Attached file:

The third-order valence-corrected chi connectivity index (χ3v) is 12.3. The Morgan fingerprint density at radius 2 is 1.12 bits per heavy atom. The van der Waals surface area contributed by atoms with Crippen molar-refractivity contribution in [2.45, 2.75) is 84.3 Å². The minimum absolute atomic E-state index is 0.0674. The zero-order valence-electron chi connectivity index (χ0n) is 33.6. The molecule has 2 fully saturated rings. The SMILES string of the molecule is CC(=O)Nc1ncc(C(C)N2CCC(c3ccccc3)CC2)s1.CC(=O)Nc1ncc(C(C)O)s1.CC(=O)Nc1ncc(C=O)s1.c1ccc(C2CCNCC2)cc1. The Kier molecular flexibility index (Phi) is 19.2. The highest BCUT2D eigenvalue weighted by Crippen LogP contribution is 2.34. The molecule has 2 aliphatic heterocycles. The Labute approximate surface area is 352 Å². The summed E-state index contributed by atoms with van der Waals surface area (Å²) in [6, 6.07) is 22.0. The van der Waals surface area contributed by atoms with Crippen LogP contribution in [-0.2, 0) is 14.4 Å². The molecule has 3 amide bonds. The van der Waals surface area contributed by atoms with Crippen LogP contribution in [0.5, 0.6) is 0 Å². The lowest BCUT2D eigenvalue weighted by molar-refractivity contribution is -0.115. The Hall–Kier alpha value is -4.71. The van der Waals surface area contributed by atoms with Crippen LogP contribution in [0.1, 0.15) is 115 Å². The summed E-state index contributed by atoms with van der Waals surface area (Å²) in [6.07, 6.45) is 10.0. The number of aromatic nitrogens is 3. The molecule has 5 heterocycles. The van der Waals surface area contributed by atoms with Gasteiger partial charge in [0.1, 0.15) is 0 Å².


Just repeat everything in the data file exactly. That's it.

The third-order valence-corrected chi connectivity index (χ3v) is 12.3. The Morgan fingerprint density at radius 2 is 1.12 bits per heavy atom. The van der Waals surface area contributed by atoms with Crippen molar-refractivity contribution in [2.45, 2.75) is 84.3 Å². The minimum absolute atomic E-state index is 0.0674. The zero-order valence-electron chi connectivity index (χ0n) is 33.6. The molecule has 2 fully saturated rings. The SMILES string of the molecule is CC(=O)Nc1ncc(C(C)N2CCC(c3ccccc3)CC2)s1.CC(=O)Nc1ncc(C(C)O)s1.CC(=O)Nc1ncc(C=O)s1.c1ccc(C2CCNCC2)cc1. The Kier molecular flexibility index (Phi) is 19.2. The highest BCUT2D eigenvalue weighted by Crippen LogP contribution is 2.34. The molecule has 2 aliphatic heterocycles. The Labute approximate surface area is 352 Å². The summed E-state index contributed by atoms with van der Waals surface area (Å²) in [6, 6.07) is 22.0. The van der Waals surface area contributed by atoms with Crippen LogP contribution in [-0.2, 0) is 14.4 Å². The molecule has 3 amide bonds. The van der Waals surface area contributed by atoms with Crippen LogP contribution in [0.5, 0.6) is 0 Å². The lowest BCUT2D eigenvalue weighted by molar-refractivity contribution is -0.115. The Hall–Kier alpha value is -4.71. The van der Waals surface area contributed by atoms with Crippen LogP contribution in [0.1, 0.15) is 115 Å². The summed E-state index contributed by atoms with van der Waals surface area (Å²) in [6.07, 6.45) is 10.0. The number of aromatic nitrogens is 3. The molecule has 5 heterocycles. The van der Waals surface area contributed by atoms with Gasteiger partial charge in [0.1, 0.15) is 0 Å².